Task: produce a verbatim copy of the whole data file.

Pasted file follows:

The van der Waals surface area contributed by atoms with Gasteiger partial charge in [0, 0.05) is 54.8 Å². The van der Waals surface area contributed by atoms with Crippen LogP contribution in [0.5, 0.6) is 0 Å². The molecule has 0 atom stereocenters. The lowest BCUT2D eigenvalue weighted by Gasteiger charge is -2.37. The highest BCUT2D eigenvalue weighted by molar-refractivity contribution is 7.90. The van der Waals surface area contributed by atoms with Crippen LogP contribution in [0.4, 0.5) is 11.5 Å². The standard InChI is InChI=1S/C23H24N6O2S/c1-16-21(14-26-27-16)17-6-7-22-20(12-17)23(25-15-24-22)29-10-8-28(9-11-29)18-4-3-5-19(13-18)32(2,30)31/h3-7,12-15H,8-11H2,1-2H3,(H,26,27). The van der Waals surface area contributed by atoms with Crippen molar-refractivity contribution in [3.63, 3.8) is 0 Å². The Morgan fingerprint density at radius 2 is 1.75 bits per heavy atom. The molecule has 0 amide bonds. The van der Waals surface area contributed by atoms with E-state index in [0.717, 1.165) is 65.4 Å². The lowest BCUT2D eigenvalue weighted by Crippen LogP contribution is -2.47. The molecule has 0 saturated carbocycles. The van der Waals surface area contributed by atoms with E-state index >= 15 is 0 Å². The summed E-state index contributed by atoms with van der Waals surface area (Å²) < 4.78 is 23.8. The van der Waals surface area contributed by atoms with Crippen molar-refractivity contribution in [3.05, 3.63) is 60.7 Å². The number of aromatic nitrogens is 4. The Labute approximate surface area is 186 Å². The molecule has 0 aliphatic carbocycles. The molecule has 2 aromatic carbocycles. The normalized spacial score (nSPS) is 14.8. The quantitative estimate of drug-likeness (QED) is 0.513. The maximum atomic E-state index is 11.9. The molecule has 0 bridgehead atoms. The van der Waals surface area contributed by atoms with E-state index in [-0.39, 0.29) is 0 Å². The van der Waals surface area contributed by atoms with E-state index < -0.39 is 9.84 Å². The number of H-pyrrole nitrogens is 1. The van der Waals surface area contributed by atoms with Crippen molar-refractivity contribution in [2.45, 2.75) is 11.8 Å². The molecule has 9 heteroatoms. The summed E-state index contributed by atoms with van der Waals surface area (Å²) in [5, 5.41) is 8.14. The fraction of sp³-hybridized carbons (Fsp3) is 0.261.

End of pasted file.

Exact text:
The van der Waals surface area contributed by atoms with Gasteiger partial charge in [0, 0.05) is 54.8 Å². The van der Waals surface area contributed by atoms with Crippen LogP contribution in [0.5, 0.6) is 0 Å². The molecule has 0 atom stereocenters. The lowest BCUT2D eigenvalue weighted by Gasteiger charge is -2.37. The highest BCUT2D eigenvalue weighted by molar-refractivity contribution is 7.90. The van der Waals surface area contributed by atoms with Crippen LogP contribution in [0.4, 0.5) is 11.5 Å². The standard InChI is InChI=1S/C23H24N6O2S/c1-16-21(14-26-27-16)17-6-7-22-20(12-17)23(25-15-24-22)29-10-8-28(9-11-29)18-4-3-5-19(13-18)32(2,30)31/h3-7,12-15H,8-11H2,1-2H3,(H,26,27). The van der Waals surface area contributed by atoms with Crippen molar-refractivity contribution in [3.63, 3.8) is 0 Å². The Morgan fingerprint density at radius 2 is 1.75 bits per heavy atom. The molecule has 0 amide bonds. The van der Waals surface area contributed by atoms with E-state index in [0.717, 1.165) is 65.4 Å². The lowest BCUT2D eigenvalue weighted by Crippen LogP contribution is -2.47. The molecule has 0 saturated carbocycles. The van der Waals surface area contributed by atoms with E-state index >= 15 is 0 Å². The summed E-state index contributed by atoms with van der Waals surface area (Å²) < 4.78 is 23.8. The van der Waals surface area contributed by atoms with Crippen molar-refractivity contribution in [3.05, 3.63) is 60.7 Å². The number of aromatic nitrogens is 4. The Labute approximate surface area is 186 Å². The molecule has 0 aliphatic carbocycles. The molecule has 2 aromatic carbocycles. The normalized spacial score (nSPS) is 14.8. The quantitative estimate of drug-likeness (QED) is 0.513. The maximum atomic E-state index is 11.9. The molecule has 0 bridgehead atoms. The van der Waals surface area contributed by atoms with E-state index in [-0.39, 0.29) is 0 Å². The van der Waals surface area contributed by atoms with E-state index < -0.39 is 9.84 Å². The number of H-pyrrole nitrogens is 1. The van der Waals surface area contributed by atoms with Crippen molar-refractivity contribution in [2.45, 2.75) is 11.8 Å². The molecule has 9 heteroatoms. The summed E-state index contributed by atoms with van der Waals surface area (Å²) in [5, 5.41) is 8.14. The fraction of sp³-hybridized carbons (Fsp3) is 0.261.